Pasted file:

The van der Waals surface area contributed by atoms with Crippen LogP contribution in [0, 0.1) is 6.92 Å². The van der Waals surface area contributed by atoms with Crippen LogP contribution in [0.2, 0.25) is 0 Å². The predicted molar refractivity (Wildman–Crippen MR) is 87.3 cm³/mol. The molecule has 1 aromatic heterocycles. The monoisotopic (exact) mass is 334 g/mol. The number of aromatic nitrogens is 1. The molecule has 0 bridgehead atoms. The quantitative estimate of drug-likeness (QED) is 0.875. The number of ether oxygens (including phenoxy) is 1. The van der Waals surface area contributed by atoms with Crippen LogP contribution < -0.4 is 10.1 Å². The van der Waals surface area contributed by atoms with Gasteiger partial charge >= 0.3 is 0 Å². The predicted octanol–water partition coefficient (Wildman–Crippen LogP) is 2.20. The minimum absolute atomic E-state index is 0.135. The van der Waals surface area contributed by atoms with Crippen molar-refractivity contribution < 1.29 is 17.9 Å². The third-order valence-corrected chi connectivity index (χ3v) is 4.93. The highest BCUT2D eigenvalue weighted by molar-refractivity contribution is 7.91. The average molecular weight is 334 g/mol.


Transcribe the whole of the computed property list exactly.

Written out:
The van der Waals surface area contributed by atoms with Crippen LogP contribution in [0, 0.1) is 6.92 Å². The van der Waals surface area contributed by atoms with Crippen LogP contribution in [0.2, 0.25) is 0 Å². The predicted molar refractivity (Wildman–Crippen MR) is 87.3 cm³/mol. The molecule has 1 aromatic heterocycles. The monoisotopic (exact) mass is 334 g/mol. The number of aromatic nitrogens is 1. The molecule has 0 bridgehead atoms. The quantitative estimate of drug-likeness (QED) is 0.875. The number of ether oxygens (including phenoxy) is 1. The van der Waals surface area contributed by atoms with Crippen LogP contribution < -0.4 is 10.1 Å². The van der Waals surface area contributed by atoms with Gasteiger partial charge >= 0.3 is 0 Å². The predicted octanol–water partition coefficient (Wildman–Crippen LogP) is 2.20. The minimum absolute atomic E-state index is 0.135. The van der Waals surface area contributed by atoms with Crippen molar-refractivity contribution < 1.29 is 17.9 Å². The third-order valence-corrected chi connectivity index (χ3v) is 4.93. The highest BCUT2D eigenvalue weighted by molar-refractivity contribution is 7.91. The average molecular weight is 334 g/mol.